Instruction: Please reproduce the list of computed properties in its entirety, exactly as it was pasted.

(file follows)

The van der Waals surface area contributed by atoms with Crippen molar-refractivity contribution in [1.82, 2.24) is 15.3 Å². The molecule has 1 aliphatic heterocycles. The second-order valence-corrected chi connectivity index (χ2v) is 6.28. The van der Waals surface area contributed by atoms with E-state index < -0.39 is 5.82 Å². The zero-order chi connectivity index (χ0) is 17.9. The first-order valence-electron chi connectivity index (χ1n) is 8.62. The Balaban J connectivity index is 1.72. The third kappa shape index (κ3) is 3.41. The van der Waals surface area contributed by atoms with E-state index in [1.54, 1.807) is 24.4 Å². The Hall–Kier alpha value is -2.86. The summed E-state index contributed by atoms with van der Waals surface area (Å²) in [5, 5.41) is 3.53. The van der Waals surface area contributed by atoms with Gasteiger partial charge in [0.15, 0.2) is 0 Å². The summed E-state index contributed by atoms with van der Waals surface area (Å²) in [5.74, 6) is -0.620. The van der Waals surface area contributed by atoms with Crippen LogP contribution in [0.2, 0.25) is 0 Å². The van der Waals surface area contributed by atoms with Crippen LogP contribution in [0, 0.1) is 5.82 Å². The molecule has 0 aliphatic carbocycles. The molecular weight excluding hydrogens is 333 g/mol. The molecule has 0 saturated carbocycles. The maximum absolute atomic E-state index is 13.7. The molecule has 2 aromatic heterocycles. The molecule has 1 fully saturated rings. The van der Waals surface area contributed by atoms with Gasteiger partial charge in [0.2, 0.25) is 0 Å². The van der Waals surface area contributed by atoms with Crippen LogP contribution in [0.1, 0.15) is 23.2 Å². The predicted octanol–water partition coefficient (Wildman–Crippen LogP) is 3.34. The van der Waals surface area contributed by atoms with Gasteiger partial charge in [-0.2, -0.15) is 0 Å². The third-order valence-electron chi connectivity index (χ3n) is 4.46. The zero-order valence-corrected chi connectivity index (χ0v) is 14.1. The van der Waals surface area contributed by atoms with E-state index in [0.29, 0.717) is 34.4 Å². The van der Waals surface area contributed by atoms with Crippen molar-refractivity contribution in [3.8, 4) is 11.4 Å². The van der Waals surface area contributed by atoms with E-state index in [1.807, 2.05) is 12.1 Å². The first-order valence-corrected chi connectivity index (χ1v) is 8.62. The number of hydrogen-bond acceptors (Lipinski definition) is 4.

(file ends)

The van der Waals surface area contributed by atoms with Crippen molar-refractivity contribution in [1.82, 2.24) is 15.3 Å². The molecule has 1 aliphatic heterocycles. The second-order valence-corrected chi connectivity index (χ2v) is 6.28. The van der Waals surface area contributed by atoms with E-state index < -0.39 is 5.82 Å². The zero-order chi connectivity index (χ0) is 17.9. The first-order valence-electron chi connectivity index (χ1n) is 8.62. The Balaban J connectivity index is 1.72. The third kappa shape index (κ3) is 3.41. The van der Waals surface area contributed by atoms with E-state index in [1.54, 1.807) is 24.4 Å². The Hall–Kier alpha value is -2.86. The summed E-state index contributed by atoms with van der Waals surface area (Å²) in [5, 5.41) is 3.53. The van der Waals surface area contributed by atoms with Gasteiger partial charge in [0.15, 0.2) is 0 Å². The summed E-state index contributed by atoms with van der Waals surface area (Å²) in [5.74, 6) is -0.620. The van der Waals surface area contributed by atoms with Crippen LogP contribution in [0.2, 0.25) is 0 Å². The van der Waals surface area contributed by atoms with Crippen LogP contribution in [0, 0.1) is 5.82 Å². The molecule has 0 aliphatic carbocycles. The molecular weight excluding hydrogens is 333 g/mol. The molecule has 0 saturated carbocycles. The maximum absolute atomic E-state index is 13.7. The molecule has 2 aromatic heterocycles. The molecule has 1 fully saturated rings. The van der Waals surface area contributed by atoms with Gasteiger partial charge in [0.2, 0.25) is 0 Å². The van der Waals surface area contributed by atoms with Crippen LogP contribution in [0.1, 0.15) is 23.2 Å². The predicted octanol–water partition coefficient (Wildman–Crippen LogP) is 3.34. The van der Waals surface area contributed by atoms with Gasteiger partial charge in [-0.2, -0.15) is 0 Å². The third-order valence-electron chi connectivity index (χ3n) is 4.46. The zero-order valence-corrected chi connectivity index (χ0v) is 14.1. The van der Waals surface area contributed by atoms with E-state index in [0.29, 0.717) is 34.4 Å². The van der Waals surface area contributed by atoms with Crippen molar-refractivity contribution in [3.8, 4) is 11.4 Å². The van der Waals surface area contributed by atoms with E-state index in [1.807, 2.05) is 12.1 Å². The first-order valence-corrected chi connectivity index (χ1v) is 8.62. The number of hydrogen-bond acceptors (Lipinski definition) is 4.